However, do keep in mind to use the RSI as a trend-confirmation tool, rather than just determining the trend direction all by itself. If your analysis is showing that a new trend is forming, you should check the RSI to receive additional confidence in the current market movement – if RSI is rising above 50, then you have a confirmation at hand. Logically, a downtrend has the opposite properties.
Overbought and oversold levels
Although trend confirmation is an important feature, the most closely watched moment is when the RSI reaches the overbought and oversold levels. They show whether a price movement has been overdone or it is sustainable, thus, indicating if a price reversal is likely or if the market should at least turn sideways and see some correction.
The overbought condition suggests a high probability that there are insufficient buyers on the market to push the asset further up, thus leading to a stall in price movement. The reverse, oversold, level indicates that there are not enough sellers left on the market to further push prices lower.
This means that when the RSI hits the overbought area (in our case 70 and above), it is very likely that price movement will decelerate and, maybe, reverse downward. Such a situation is pictured on the screenshot below. You can see two rebounds from the overbought level with the first move being extraordinary strong and bound to end with a price reversal, or a correction at least.
Logically, the opposite is also true. When the RSI nears the oversold level, it is common that the downward movement is coming to an end. Such a scenario is visualized below.
Having noted that prices tend to rebound from overbought/oversold levels, we can therefore reach the conclusion that they tend to act as support/resistance zones. This means that we can use those levels to generate entry and exit points for our trading session. As soon as the price hits one of the two extremes, we can use the Relative Strength Index to confirm a probable price reversal and enter an opposite position, hoping that prices will reverse in our favor. We can then set the opposite extreme level as a profit target. Check the following screenshot where you can notice how the RSI line tends to bounce between the two extreme levels.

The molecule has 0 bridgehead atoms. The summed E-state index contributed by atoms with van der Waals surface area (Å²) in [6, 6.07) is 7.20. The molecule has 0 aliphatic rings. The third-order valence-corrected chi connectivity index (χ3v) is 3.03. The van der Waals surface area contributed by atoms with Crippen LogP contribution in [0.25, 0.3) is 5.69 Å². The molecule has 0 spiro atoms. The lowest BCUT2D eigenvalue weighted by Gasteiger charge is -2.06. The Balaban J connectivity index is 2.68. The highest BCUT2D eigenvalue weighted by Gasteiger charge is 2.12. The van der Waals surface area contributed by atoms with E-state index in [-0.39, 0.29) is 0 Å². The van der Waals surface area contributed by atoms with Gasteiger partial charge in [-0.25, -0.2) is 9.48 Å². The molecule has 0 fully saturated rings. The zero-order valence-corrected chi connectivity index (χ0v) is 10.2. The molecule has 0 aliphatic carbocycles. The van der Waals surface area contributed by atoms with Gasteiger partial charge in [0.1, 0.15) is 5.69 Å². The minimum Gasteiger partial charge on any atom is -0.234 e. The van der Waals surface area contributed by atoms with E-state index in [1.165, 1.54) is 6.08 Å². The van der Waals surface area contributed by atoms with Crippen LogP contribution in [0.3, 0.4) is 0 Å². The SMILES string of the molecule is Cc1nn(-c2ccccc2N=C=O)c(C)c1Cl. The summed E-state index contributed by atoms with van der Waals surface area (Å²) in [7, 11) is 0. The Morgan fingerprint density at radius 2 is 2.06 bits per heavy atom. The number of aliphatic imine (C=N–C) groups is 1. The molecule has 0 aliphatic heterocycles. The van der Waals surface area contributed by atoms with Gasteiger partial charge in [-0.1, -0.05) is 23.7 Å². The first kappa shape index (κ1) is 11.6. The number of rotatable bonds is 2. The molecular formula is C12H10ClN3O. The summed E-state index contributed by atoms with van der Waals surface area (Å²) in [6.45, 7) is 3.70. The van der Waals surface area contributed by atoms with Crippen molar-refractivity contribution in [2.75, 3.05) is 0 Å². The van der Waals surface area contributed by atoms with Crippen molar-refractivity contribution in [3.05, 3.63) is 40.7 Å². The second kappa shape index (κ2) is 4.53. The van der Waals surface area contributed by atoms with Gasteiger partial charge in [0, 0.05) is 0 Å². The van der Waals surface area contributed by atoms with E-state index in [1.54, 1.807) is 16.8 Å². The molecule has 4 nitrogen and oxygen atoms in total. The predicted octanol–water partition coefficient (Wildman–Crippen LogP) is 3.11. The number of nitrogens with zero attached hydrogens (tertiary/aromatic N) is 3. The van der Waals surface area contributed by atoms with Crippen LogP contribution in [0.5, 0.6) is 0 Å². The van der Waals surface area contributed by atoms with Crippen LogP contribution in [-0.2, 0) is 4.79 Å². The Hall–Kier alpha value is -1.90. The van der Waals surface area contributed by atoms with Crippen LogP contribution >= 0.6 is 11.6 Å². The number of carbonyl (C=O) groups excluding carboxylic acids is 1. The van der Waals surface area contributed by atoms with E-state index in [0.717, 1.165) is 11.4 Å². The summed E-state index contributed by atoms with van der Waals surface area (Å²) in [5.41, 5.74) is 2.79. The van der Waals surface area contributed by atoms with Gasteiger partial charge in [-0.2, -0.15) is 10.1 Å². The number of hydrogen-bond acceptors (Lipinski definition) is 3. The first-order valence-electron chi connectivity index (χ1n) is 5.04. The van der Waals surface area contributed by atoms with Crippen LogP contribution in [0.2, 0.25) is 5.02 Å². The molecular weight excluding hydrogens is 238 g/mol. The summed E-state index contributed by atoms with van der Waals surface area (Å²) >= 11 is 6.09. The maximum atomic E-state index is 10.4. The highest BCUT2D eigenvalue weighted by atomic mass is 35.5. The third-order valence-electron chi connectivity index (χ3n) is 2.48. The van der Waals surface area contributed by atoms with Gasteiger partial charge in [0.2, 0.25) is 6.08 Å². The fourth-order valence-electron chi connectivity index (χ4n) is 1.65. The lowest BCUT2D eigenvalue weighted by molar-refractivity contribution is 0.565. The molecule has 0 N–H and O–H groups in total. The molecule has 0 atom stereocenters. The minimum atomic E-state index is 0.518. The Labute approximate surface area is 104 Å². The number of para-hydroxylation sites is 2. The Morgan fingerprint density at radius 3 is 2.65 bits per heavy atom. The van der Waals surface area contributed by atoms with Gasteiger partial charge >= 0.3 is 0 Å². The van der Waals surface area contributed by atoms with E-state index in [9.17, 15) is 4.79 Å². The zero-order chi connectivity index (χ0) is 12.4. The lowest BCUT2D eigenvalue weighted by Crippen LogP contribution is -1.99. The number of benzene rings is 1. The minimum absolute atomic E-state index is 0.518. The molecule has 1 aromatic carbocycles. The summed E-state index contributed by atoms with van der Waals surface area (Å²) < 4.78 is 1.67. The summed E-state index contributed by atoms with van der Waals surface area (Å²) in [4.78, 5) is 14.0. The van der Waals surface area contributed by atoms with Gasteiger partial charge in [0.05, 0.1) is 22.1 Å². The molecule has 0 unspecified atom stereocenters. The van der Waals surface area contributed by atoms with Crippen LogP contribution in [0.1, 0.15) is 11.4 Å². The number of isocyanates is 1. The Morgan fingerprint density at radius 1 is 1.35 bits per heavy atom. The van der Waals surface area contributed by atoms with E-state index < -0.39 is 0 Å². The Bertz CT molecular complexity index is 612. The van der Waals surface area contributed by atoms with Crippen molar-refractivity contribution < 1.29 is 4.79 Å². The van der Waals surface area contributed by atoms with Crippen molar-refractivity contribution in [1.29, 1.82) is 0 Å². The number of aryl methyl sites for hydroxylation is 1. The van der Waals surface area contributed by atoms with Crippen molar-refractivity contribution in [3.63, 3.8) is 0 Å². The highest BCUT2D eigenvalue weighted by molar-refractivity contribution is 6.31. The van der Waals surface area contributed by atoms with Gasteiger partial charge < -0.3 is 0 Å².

Changing the RSI settings
We mentioned earlier that the most commonly used period to calculate the RSI is 14 periods, as suggested by its inventor. This setting, however, is subject of change according to each traders uniquely tuned trading system. As with each other indicator however, the larger the period of data included, the more smoothed the line visualizing the indicator will be. Therefore, it will produce less false signals, but the ones it does generate, will most likely be lagging the price action too much. On the screenshot below we have illustrated how an RSI calculated on the base of 28 periods (twice more than usual) looks like.
Logically, the RSI line will be fluctuating much more each time when we reduce the periods of data tracked back. The lower the number of periods, the closer the RSI will be following the price movement and, thus, will allow you to identify overbought and oversold situations much earlier, but at the cost of many more false signals. The same price action is pictured below, but with the RSI period tuned down, so that you can compare the two extremes.
As you can see, both of these periods deviating from the default level dont seem so suitable, especially for novice traders. We suggest that you first do extensive testing using the conventional 14-period time frame and then, if you are not satisfied, try out a setting that personally suits you best. But dont forget to scrutinize the new setting as well, before incorporating it in your real-account trading strategy.